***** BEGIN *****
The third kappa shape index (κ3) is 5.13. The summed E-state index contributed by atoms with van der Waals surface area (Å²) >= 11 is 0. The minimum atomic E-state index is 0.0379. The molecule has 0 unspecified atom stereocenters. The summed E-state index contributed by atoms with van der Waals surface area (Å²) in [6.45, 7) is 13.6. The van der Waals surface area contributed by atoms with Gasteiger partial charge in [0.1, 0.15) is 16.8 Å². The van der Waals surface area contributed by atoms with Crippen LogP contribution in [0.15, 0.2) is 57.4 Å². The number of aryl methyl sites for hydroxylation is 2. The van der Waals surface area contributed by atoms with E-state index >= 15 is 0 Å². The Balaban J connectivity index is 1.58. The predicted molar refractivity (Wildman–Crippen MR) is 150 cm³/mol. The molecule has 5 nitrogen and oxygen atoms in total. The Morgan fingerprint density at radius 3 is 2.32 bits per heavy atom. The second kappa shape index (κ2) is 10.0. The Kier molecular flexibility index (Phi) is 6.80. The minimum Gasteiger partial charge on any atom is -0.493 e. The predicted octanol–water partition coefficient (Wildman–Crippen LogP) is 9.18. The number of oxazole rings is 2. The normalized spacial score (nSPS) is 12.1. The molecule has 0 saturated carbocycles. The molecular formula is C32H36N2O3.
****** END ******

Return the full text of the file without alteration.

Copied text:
The third kappa shape index (κ3) is 5.13. The summed E-state index contributed by atoms with van der Waals surface area (Å²) >= 11 is 0. The minimum atomic E-state index is 0.0379. The molecule has 0 unspecified atom stereocenters. The summed E-state index contributed by atoms with van der Waals surface area (Å²) in [6.45, 7) is 13.6. The van der Waals surface area contributed by atoms with Gasteiger partial charge in [0.1, 0.15) is 16.8 Å². The van der Waals surface area contributed by atoms with Crippen LogP contribution in [0.15, 0.2) is 57.4 Å². The number of aryl methyl sites for hydroxylation is 2. The van der Waals surface area contributed by atoms with E-state index >= 15 is 0 Å². The Balaban J connectivity index is 1.58. The predicted molar refractivity (Wildman–Crippen MR) is 150 cm³/mol. The molecule has 5 nitrogen and oxygen atoms in total. The Morgan fingerprint density at radius 3 is 2.32 bits per heavy atom. The second kappa shape index (κ2) is 10.0. The Kier molecular flexibility index (Phi) is 6.80. The minimum Gasteiger partial charge on any atom is -0.493 e. The predicted octanol–water partition coefficient (Wildman–Crippen LogP) is 9.18. The number of oxazole rings is 2. The normalized spacial score (nSPS) is 12.1. The molecule has 0 saturated carbocycles. The molecular formula is C32H36N2O3.